Edwin - 8:01 am on May 27, 2010 (gmt 0)
What do you think of the site on the whole?
Still dip into it almost daily, mainly to see what's happening in the Supporter's Forum.
Strong, but only because I've known it for many years. I can see how it wouldn't resonate so well with people stumbling across the site for the first time today.
Still there, but gradually diminishing as long-timers abandon the site (there seems to be a never-ending river of newbies, but my gut instinct is that more long-timers are leaving than mid-timers are sticking with it to become long-timers)
What is your OVERALL impression of the site?
Positive, but there needs to be a much harsher approach taken to newbies and their questions. It's frankly unacceptable in 2010 to come to a place with the depth of posts and collective experience of WW and start asking 1998-era questions (what is an affiliate program, how should I exchange links, can I make money online, etc.)
These lines of questions need to be nipped in the bud immediately, as they're the biggest interest-killer for long-time and expert users that I can think of!
People need to wake up to the fact that there's literally BILLIONS of pages of information out there (many millions of which are within WW) that provides all the basic grounding they ever need. That wasn't the case 10-12 years ago (think pre-to-during the .com bubble) when everything was still relatively new and shiny. But it smacks of laziness at the very least to turn up on the WW doorstep and start firing off the kind of questions that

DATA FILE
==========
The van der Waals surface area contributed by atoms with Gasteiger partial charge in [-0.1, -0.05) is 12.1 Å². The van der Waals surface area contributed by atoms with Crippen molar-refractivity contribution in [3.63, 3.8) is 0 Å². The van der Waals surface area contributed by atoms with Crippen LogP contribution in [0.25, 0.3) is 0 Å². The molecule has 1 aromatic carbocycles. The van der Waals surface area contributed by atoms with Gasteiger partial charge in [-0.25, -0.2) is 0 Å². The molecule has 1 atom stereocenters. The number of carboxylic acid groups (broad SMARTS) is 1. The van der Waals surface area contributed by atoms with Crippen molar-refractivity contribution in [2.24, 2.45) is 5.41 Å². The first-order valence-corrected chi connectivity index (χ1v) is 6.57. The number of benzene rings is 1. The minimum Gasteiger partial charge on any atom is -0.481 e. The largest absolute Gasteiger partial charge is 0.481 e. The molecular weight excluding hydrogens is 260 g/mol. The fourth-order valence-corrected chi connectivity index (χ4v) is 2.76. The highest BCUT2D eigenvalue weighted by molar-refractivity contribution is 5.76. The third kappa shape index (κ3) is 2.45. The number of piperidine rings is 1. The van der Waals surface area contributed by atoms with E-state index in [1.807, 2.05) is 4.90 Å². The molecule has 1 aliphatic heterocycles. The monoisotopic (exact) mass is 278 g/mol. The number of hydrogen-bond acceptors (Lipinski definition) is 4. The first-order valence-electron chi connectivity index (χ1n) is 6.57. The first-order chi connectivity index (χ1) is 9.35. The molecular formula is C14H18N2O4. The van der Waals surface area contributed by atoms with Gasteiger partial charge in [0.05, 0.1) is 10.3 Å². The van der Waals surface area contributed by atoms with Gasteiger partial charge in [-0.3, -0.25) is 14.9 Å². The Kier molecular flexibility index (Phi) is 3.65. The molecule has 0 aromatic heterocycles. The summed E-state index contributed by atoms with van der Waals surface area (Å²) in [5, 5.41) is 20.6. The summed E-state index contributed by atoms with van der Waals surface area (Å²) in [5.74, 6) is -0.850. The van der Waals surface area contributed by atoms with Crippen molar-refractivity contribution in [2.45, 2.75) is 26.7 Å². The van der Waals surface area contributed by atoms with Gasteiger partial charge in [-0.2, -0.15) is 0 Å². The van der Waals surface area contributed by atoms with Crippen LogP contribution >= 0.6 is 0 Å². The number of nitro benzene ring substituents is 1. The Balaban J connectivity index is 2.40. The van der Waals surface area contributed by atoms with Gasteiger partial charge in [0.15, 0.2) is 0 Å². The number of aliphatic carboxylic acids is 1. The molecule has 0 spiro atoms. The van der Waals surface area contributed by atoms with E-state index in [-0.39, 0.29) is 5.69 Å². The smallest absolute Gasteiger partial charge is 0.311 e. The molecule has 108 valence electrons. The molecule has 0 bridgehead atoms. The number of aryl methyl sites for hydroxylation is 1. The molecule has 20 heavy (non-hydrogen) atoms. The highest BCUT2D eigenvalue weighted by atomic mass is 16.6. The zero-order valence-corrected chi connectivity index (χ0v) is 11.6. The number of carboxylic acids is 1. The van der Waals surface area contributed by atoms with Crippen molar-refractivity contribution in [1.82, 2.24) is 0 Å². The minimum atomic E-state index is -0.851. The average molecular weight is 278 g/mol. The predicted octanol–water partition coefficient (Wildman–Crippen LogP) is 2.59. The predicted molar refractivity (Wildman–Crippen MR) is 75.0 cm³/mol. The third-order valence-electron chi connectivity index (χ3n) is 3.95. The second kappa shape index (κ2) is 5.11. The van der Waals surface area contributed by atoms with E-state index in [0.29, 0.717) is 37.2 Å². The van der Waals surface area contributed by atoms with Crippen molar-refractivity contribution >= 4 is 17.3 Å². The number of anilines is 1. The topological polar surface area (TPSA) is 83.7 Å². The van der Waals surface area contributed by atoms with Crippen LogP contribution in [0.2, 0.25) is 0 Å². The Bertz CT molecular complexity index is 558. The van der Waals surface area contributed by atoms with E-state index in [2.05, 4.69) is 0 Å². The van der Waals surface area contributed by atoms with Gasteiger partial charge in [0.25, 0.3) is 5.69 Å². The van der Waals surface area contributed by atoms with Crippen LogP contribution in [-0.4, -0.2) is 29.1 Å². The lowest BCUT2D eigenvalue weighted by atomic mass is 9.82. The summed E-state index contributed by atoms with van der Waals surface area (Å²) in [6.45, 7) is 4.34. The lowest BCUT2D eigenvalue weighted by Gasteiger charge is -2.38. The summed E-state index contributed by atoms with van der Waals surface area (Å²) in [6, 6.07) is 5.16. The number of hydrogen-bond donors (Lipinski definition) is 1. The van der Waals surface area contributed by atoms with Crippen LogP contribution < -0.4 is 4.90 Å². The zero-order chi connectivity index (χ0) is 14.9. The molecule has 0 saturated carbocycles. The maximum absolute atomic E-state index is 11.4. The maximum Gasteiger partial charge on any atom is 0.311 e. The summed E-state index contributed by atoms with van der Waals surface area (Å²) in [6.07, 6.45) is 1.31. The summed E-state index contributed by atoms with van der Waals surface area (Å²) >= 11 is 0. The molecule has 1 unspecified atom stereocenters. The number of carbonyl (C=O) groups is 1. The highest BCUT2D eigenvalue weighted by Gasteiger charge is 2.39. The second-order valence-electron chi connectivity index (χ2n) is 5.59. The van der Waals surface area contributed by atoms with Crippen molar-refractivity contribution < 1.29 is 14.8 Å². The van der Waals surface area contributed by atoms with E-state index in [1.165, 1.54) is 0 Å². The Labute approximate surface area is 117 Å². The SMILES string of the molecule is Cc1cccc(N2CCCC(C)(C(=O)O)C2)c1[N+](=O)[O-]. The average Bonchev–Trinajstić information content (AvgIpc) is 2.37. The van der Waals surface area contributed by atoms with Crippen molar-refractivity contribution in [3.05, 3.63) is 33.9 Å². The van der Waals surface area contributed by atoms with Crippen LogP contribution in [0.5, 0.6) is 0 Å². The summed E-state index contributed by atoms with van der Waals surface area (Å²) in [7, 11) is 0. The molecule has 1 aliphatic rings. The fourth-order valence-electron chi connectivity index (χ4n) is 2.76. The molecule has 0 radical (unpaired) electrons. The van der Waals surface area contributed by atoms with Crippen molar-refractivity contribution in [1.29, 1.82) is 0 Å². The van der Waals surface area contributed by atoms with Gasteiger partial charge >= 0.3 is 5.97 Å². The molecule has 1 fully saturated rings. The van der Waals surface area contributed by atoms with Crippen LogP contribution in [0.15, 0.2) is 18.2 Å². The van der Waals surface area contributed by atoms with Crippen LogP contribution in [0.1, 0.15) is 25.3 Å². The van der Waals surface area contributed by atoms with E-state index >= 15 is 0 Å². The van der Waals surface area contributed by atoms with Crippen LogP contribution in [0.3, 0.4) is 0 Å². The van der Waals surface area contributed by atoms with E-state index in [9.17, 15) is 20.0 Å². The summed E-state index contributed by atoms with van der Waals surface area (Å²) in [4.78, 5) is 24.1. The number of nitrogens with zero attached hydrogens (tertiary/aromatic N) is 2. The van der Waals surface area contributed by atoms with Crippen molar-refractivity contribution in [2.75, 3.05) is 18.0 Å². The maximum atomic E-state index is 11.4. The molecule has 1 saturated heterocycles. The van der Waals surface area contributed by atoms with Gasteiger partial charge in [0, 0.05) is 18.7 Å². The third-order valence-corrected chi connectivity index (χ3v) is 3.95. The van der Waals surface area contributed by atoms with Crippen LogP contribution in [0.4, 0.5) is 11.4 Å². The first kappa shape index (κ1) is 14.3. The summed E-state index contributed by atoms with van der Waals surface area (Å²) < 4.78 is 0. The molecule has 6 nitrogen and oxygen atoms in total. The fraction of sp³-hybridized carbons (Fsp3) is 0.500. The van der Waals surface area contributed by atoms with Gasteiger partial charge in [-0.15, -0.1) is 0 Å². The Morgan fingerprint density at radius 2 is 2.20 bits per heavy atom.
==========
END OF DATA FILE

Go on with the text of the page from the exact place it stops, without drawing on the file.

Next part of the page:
A) Have been answered a gajizillion times before
B) Could be answered with 30 seconds of Googling
If anything, WW needs to refocus to concentrate more on the advanced/professional webmaster community. Farm out the newbies to all the thousands of other forums, and stop humouring them. It's no longer fun or cute to see them come gambolling here like kittens learning to play in this exciting Web-playground-thing. That got old years ago, and it's positively ancient today.
And yes, we were all newbies once - but any focus on that ignores the fundamental factor I outlined above that the goalposts have changed: the level of experience available a search away is hundreds of times greater than it was even a few years ago, and similarly the "cost of professionalism" whether it's hiring experienced writers/programmers/whatever on one of the many sites dedicated to that kind of thing, running strong software platforms, putting a website on a solid hosting foundation etc. has dropped to a tiny, tiny fraction of what it used to be.
Bottom line: people who've literally just woken up to the idea that "Hey, I might be able to make money off of the Web" need to be more proactive and pull themselves up by their own bootstraps (using the free information, ebooks, tools, services, etc. etc. that abound all over the Web) to a minimum level before participating in discussions.